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TV Networks Must Stop Blocking Election Videos on YouTube

PRESS RELEASE
October 20, 2008
Public Interest Coalition Outlines Steps to Protect Online Political Speech

San Francisco - The Electronic Frontier Foundation (EFF) and a coalition of public interest groups called on four television networks today to stop stifling vibrant political debate on the Internet with overreaching copyright claims and proposed two measures to help YouTube protect online political speech in the final days before America's presidential election.

In an open letter sent to CBS, the Christian Broadcasting Network (CBN), Fox, and NBC, the coalition asked the broadcasters to stop sending takedown requests based on copyright in short clips of news footage used in election-related videos. Last week, the McCain-Palin campaign contacted YouTube after CBS, CBN, and Fox targeted the campaign's videos for removal from YouTube. The Obama-Biden campaign has had at least one of its videos removed from YouTube in response to a similar copyright demand from NBC.

"The videos at issue include clips of news footage that last only a few seconds, used as part of constitutionally-protected political speech. This is not piracy, but fair use, no different from what Saturday Night Live and The Daily Show do every night," said EFF Senior Intellectual Property Attorney Fred von Lohmann. "Sending unfounded takedown notices is not only against the law, it also threatens to interfere with the vibrant political debate occurring on community video sites like YouTube. Remixing the news to make your point is what political speech looks like in the 21st century."

The networks' use of copyright law to remove the videos is especially disappointing as CBS, NBC-Universal, and Fox have all officially endorsed "User-Generated Content Principles" (www.ugcprinciples.com) aimed at accommodating legitimate fair use of their material.

In a separate open letter written to YouTube, the coalition suggests two measures to protect all video contributors from unfounded takedown demands. First, all "counter-notices" sent by YouTube users protesting copyright takedown demands should be immediately reviewed by YouTube staff, and the video immediately restored if it is a clear case of fair use. Second, once a user has already provided a valid counter-notice, then YouTube should also review any further takedown notice issued to any video posted to the account.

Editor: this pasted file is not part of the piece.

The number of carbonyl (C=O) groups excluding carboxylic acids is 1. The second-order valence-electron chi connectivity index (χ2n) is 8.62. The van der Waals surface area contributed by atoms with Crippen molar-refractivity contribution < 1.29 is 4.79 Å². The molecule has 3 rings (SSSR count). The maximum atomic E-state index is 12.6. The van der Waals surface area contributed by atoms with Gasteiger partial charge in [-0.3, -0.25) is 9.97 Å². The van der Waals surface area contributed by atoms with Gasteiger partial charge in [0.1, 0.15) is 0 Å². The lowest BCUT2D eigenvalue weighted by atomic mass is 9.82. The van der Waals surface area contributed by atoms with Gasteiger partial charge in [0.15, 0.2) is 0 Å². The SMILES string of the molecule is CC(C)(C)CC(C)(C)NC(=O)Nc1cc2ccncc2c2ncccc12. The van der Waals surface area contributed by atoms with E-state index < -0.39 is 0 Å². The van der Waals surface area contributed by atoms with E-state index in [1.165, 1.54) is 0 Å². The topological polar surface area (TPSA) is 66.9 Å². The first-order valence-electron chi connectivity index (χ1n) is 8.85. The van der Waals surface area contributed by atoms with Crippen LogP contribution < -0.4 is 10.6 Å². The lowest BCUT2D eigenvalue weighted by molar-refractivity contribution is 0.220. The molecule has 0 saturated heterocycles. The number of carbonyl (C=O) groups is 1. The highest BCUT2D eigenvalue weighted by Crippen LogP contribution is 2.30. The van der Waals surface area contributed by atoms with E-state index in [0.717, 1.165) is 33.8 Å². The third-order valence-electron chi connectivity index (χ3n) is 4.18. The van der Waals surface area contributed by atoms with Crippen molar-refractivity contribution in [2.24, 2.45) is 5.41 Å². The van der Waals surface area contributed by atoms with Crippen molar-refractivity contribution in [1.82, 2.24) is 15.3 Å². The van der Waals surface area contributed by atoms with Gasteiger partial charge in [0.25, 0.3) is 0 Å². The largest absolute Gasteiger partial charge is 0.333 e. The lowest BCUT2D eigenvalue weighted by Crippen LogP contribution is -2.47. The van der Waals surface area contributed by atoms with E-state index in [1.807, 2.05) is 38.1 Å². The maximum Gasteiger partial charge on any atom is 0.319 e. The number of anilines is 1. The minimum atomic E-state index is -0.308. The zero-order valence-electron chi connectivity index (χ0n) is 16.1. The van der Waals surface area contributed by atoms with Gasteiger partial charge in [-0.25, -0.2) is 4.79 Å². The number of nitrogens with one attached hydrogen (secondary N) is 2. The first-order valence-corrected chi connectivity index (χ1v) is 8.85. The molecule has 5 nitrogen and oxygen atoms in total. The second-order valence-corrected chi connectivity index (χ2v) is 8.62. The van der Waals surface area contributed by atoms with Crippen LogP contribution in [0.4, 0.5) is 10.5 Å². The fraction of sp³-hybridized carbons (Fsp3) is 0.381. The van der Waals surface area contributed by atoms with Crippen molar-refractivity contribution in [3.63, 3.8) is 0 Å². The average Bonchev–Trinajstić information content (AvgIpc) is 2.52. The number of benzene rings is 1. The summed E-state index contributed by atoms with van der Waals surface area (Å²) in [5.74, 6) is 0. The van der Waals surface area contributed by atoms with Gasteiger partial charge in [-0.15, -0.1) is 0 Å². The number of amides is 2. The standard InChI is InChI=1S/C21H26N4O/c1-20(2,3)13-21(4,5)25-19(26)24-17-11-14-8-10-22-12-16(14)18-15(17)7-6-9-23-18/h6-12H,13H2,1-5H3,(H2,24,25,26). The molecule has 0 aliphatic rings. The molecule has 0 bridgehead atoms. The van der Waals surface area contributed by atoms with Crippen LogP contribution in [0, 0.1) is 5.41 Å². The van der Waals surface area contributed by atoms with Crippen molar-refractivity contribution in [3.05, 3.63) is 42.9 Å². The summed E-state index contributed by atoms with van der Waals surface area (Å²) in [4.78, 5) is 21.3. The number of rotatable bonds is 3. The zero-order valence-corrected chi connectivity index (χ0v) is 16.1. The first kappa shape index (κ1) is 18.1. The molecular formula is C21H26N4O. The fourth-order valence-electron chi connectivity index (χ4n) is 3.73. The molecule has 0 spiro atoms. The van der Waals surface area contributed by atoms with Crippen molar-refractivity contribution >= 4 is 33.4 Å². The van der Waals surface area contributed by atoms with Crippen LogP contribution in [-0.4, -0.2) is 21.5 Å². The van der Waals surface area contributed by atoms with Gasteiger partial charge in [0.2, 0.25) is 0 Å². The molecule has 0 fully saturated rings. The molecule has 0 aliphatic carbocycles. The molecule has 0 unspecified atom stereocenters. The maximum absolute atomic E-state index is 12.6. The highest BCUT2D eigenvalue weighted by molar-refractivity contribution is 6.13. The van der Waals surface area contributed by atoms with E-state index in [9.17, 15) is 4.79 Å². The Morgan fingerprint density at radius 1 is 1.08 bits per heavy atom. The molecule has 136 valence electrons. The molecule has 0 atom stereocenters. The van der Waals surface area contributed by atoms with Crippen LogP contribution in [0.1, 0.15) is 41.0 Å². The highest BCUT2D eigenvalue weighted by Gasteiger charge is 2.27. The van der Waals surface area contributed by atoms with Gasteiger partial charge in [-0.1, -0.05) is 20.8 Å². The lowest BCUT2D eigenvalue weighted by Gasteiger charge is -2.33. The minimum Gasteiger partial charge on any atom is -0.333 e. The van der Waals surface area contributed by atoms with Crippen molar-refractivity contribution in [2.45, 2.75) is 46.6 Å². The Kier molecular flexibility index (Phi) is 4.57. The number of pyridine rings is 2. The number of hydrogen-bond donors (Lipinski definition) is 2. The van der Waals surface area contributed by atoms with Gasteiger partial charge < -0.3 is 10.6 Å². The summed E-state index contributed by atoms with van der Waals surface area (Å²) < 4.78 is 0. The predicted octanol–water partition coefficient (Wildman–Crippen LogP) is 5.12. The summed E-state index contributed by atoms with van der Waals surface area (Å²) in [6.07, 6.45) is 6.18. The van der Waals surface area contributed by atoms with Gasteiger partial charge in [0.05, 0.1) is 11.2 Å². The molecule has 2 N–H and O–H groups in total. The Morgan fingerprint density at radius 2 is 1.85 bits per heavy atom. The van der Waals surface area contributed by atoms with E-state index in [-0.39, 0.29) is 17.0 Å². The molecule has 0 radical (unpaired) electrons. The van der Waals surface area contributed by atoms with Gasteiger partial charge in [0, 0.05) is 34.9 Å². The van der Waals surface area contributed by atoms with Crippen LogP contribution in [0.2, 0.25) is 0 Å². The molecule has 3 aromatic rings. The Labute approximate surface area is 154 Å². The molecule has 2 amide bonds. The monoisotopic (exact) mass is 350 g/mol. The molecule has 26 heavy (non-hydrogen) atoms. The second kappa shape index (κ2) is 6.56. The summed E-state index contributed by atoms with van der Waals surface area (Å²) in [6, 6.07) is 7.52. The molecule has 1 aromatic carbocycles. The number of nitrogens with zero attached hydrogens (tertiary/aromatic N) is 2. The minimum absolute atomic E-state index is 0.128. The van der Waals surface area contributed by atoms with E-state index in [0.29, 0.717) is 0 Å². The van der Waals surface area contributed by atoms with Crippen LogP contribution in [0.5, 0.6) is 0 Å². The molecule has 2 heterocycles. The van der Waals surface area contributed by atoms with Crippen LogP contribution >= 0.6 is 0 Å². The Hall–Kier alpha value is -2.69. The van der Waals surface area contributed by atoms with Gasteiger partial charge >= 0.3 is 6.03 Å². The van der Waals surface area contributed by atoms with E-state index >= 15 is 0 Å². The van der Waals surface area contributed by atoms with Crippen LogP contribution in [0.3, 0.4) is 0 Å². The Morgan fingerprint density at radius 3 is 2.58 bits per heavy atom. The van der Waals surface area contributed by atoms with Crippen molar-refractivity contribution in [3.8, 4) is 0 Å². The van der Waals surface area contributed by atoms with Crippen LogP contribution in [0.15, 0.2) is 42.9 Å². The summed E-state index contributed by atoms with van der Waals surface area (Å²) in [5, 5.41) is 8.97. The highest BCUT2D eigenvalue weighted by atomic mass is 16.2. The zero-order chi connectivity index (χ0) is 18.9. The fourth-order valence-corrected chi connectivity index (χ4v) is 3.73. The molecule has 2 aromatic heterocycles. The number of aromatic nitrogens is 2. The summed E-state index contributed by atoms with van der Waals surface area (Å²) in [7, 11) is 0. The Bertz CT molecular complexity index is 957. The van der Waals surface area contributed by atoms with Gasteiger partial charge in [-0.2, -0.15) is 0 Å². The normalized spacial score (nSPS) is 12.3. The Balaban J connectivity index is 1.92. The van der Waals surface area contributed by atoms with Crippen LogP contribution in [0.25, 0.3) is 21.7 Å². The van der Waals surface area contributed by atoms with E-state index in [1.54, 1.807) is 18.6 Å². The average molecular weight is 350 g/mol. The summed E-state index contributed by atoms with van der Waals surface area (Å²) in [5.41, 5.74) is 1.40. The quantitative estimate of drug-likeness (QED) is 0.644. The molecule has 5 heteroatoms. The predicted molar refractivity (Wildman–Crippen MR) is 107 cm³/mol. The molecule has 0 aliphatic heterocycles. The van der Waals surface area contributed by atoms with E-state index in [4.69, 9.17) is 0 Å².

"In clear cases of fair use, YouTube should stand firmly behind the interests of its user community," said von Lohmann. "YouTube has nothing to fear by hosting videos that do not infringe anyone's copyright."

In addition to EFF, the coalition includes the American Civil Liberties Union (ACLU); the ACLU of Northern California; the Citizen Media Law Project at Harvard's Berkman Center; Anthony Falzone, the executive director of Stanford's Fair Use Project; the Center for Social Media, School of Communication, American University; the Program for Information Justice & Intellectual Property, American University Law School; and Public Knowledge.

For the full letter to the television networks:
http://www.eff.org/files/filenode/ip_freespeech/letter+to+networks.pdf

For the full letter to YouTube:
http://www.eff.org/files/filenode/ip_freespeech/letter+to+YouTube.pdf

For more on user-generated content and political speech:
http://www.eff.org/deeplinks/2008/08/election-approaches-do-your-part-protect-political

Contacts:

Corynne McSherry
Staff Attorney
Electronic Frontier Foundation
corynne@eff.org

Fred von Lohmann
Senior Intellectual Property Attorney
Electronic Frontier Foundation
fred@eff.org

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